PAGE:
To the rest of the NFL: We are going to have to see about this. Over the last couple of years the D-line has been transformed from an aging group into one where youth is in good supply. Ioannidis is the oldest of the starters at age 24. Allen is 23 and Payne just turned 21 in May. It looks like there is great potential there but we haven’t seen enough of it on the field to make solid comparisons to other lines around the league. Allen missed 10 games of his rookie year with an injury and Ioannidis missed two and was hampered in a few more with a broken hand. Payne, of course, is a rookie. Let’s check back in late October and see how things are going then. 

To the 2017 Redskins:  The primary reason that the line should be significantly better this year is the presence of Payne and Settle on the roster. That means that it is very unlikely that Hood will have to play nose tackle. He has been the starter there for the past two years, forced there by injuries. Jim Tomsula that Hood is not well suited to play the nose. So they have an improvement there. If they get a mostly healthy season out of Allen and if Ioannidis continue to improve this will be the best defensive line they have had since moving to the 3-4 defensive in 2010. 

2018 outlook

Biggest upside: As noted, Payne just turned 21. He seems to have a rare understanding of the game for a rookie. You often see rookies just trying to survive on physical ability early one. Payne has plenty of that, but he also seems to realize that strength and ability alone won’t let him thrive at this level. He pays close attention to his technique during drills, making sure he does things the right way the first time. If he builds on this for the next year or so the Redskins could have a legitimate star.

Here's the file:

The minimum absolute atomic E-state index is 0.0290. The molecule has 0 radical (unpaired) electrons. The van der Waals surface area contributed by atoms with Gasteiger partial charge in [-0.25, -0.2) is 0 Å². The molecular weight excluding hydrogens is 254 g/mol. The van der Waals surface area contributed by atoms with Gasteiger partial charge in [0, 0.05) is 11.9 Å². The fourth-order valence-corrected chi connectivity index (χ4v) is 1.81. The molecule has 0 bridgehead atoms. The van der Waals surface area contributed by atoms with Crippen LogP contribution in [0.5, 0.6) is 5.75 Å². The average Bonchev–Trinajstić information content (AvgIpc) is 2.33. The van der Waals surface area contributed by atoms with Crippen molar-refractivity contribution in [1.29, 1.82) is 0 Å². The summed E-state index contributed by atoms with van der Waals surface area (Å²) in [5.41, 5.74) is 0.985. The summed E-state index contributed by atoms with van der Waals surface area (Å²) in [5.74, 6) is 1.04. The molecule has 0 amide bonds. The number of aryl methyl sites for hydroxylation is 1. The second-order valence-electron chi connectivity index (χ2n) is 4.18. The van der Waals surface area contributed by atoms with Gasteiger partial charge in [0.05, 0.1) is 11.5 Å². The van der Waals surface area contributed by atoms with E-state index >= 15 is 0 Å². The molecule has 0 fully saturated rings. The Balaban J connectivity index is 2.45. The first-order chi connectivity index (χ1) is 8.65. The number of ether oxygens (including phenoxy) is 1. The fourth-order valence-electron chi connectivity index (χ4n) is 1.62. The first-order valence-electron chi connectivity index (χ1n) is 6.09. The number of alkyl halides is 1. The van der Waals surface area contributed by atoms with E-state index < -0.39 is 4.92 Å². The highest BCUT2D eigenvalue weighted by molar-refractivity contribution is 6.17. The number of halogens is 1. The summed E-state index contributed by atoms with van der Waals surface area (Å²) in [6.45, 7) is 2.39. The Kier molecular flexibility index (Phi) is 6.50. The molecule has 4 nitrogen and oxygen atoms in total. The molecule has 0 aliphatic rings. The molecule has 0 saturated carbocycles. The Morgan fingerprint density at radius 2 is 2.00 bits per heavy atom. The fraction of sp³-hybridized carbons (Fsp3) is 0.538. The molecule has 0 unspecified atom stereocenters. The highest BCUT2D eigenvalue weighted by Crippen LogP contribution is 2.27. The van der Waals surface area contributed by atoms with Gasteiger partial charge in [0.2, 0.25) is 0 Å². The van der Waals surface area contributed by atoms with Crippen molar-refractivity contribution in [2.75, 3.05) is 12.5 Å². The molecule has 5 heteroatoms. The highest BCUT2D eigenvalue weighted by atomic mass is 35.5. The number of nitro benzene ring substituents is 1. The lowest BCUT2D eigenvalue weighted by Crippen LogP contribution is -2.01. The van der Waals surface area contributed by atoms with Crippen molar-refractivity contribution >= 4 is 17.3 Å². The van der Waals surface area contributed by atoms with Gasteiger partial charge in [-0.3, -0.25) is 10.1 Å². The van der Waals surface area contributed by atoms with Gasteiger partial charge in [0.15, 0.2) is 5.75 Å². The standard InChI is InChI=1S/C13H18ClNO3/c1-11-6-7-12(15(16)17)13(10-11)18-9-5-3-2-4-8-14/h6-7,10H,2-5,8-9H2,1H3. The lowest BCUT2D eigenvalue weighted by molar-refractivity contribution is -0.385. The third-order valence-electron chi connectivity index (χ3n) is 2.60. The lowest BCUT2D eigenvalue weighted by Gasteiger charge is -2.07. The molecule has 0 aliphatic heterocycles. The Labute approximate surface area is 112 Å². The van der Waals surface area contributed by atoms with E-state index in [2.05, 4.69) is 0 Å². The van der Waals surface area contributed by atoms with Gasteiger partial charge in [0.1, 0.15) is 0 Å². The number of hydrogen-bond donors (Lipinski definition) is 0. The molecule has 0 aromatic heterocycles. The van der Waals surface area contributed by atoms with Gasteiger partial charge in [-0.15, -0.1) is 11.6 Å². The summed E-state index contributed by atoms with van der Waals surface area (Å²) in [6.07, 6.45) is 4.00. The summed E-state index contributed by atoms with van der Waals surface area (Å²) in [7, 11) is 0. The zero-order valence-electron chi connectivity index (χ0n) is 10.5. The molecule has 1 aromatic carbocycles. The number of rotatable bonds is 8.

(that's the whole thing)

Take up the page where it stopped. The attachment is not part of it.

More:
Most to prove: Since so many Redskins fans are accustomed to seeing veteran defensive linemen the team signs as free agents play poorly, they automatically put McGee in the “bust” category. But many of his teammates said he was the most consistent player on the line last year. It’s safe to say that he played better than the popular perception. Next year, he will carry a $4.8 million salary cap number and like most players who are not starters but making good salaries, he will need to play well enough to justify that cap number.  

Rookie watch: The Redskins did not expect Settle to be available in the fifth round and he was too good to pass up when he was still on the board. He should get some opportunity as a rookie. He is likely to be the only other nose tackle on the roster besides Payne (sorry, but the numbers make it unlikely that Phil Taylor will make the roster). That could have him active on many game days and that usually means getting some snaps in the rotation. We will see what he can do with his chances. 

Bottom line: The Redskins were last in the league in rushing defense in 2017. It wasn’t all on the line—in particular, injuries to the inside linebackers hurt a lot—but the simple fact is that the organization long neglected the line. The philosophy was to create a patchwork unit from aging free agents. That has changed now with three homegrown players set to start and Settle and 2016 undrafted free agent find Anthony Lanier providing reserve help. It’s going to be a better unit, no question. But improvement over the last several years is a low bar and we’ll find out if this develops into a quality line over the next few months.